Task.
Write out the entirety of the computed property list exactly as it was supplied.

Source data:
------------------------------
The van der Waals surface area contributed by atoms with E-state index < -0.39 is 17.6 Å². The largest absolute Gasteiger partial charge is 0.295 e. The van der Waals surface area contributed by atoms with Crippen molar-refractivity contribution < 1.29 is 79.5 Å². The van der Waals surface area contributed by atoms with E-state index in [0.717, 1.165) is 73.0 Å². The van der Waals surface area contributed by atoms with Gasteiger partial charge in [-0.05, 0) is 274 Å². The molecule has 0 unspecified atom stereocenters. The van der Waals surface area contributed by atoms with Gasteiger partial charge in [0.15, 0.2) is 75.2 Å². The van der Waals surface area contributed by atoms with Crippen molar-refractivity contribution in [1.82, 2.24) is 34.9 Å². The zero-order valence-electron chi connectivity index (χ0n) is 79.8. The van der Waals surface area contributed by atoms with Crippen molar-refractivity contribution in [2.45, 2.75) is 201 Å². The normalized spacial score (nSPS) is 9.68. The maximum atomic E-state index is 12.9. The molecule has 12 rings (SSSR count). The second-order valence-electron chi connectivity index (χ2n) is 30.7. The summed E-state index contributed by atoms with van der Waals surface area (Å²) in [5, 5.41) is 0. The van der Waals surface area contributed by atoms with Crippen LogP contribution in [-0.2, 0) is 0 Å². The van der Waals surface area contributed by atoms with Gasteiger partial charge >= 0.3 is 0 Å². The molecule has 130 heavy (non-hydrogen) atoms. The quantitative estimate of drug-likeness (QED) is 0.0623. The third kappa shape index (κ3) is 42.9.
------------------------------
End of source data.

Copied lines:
The van der Waals surface area contributed by atoms with E-state index < -0.39 is 17.6 Å². The largest absolute Gasteiger partial charge is 0.295 e. The van der Waals surface area contributed by atoms with Crippen molar-refractivity contribution < 1.29 is 79.5 Å². The van der Waals surface area contributed by atoms with E-state index in [0.717, 1.165) is 73.0 Å². The van der Waals surface area contributed by atoms with Gasteiger partial charge in [-0.05, 0) is 274 Å². The molecule has 0 unspecified atom stereocenters. The van der Waals surface area contributed by atoms with Gasteiger partial charge in [0.15, 0.2) is 75.2 Å². The van der Waals surface area contributed by atoms with Crippen molar-refractivity contribution in [1.82, 2.24) is 34.9 Å². The zero-order valence-electron chi connectivity index (χ0n) is 79.8. The van der Waals surface area contributed by atoms with Crippen molar-refractivity contribution in [2.45, 2.75) is 201 Å². The normalized spacial score (nSPS) is 9.68. The maximum atomic E-state index is 12.9. The molecule has 12 rings (SSSR count). The second-order valence-electron chi connectivity index (χ2n) is 30.7. The summed E-state index contributed by atoms with van der Waals surface area (Å²) in [5, 5.41) is 0. The van der Waals surface area contributed by atoms with Crippen LogP contribution in [-0.2, 0) is 0 Å². The van der Waals surface area contributed by atoms with Gasteiger partial charge >= 0.3 is 0 Å². The molecule has 130 heavy (non-hydrogen) atoms. The quantitative estimate of drug-likeness (QED) is 0.0623. The third kappa shape index (κ3) is 42.9.